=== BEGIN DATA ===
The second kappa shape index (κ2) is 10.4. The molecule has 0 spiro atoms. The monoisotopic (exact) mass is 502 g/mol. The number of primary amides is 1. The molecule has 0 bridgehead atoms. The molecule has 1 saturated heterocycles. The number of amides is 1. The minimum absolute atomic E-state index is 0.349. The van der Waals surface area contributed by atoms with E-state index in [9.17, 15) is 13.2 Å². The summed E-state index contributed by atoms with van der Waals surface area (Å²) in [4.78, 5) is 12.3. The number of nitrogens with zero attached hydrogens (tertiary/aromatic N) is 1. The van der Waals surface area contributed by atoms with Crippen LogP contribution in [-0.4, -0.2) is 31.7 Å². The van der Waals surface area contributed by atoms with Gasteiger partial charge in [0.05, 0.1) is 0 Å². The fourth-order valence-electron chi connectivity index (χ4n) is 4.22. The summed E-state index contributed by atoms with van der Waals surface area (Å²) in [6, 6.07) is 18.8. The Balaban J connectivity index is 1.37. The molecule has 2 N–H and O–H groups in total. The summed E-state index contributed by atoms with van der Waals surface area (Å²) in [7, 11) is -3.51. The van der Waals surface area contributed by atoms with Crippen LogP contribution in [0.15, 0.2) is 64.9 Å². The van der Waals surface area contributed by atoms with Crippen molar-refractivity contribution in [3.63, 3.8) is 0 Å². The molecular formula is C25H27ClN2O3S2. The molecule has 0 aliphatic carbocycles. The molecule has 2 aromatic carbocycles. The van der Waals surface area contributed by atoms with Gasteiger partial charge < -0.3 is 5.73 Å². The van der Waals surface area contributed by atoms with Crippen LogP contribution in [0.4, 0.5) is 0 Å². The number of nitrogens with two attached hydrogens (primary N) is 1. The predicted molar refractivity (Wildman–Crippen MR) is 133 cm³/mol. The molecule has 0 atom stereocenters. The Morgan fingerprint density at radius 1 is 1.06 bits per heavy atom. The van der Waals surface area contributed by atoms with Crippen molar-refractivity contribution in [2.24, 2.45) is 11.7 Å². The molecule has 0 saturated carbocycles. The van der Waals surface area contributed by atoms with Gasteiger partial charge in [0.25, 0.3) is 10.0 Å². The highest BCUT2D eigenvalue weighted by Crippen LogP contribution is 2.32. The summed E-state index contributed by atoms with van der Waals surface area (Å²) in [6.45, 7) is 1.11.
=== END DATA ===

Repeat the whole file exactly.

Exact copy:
The second kappa shape index (κ2) is 10.4. The molecule has 0 spiro atoms. The monoisotopic (exact) mass is 502 g/mol. The number of primary amides is 1. The molecule has 0 bridgehead atoms. The molecule has 1 saturated heterocycles. The number of amides is 1. The minimum absolute atomic E-state index is 0.349. The van der Waals surface area contributed by atoms with E-state index in [9.17, 15) is 13.2 Å². The summed E-state index contributed by atoms with van der Waals surface area (Å²) in [4.78, 5) is 12.3. The number of nitrogens with zero attached hydrogens (tertiary/aromatic N) is 1. The van der Waals surface area contributed by atoms with Crippen LogP contribution in [-0.4, -0.2) is 31.7 Å². The van der Waals surface area contributed by atoms with Gasteiger partial charge in [0.05, 0.1) is 0 Å². The fourth-order valence-electron chi connectivity index (χ4n) is 4.22. The summed E-state index contributed by atoms with van der Waals surface area (Å²) in [6, 6.07) is 18.8. The Balaban J connectivity index is 1.37. The molecule has 2 N–H and O–H groups in total. The summed E-state index contributed by atoms with van der Waals surface area (Å²) in [7, 11) is -3.51. The van der Waals surface area contributed by atoms with Crippen LogP contribution in [0.15, 0.2) is 64.9 Å². The van der Waals surface area contributed by atoms with Crippen molar-refractivity contribution in [3.63, 3.8) is 0 Å². The molecular formula is C25H27ClN2O3S2. The molecule has 0 aliphatic carbocycles. The molecule has 2 aromatic carbocycles. The van der Waals surface area contributed by atoms with Gasteiger partial charge < -0.3 is 5.73 Å². The van der Waals surface area contributed by atoms with Crippen LogP contribution in [0.4, 0.5) is 0 Å². The number of nitrogens with two attached hydrogens (primary N) is 1. The predicted molar refractivity (Wildman–Crippen MR) is 133 cm³/mol. The molecule has 0 atom stereocenters. The Morgan fingerprint density at radius 1 is 1.06 bits per heavy atom. The van der Waals surface area contributed by atoms with Crippen molar-refractivity contribution in [2.24, 2.45) is 11.7 Å². The molecule has 0 saturated carbocycles. The van der Waals surface area contributed by atoms with Gasteiger partial charge in [0.25, 0.3) is 10.0 Å². The highest BCUT2D eigenvalue weighted by Crippen LogP contribution is 2.32. The summed E-state index contributed by atoms with van der Waals surface area (Å²) in [6.45, 7) is 1.11.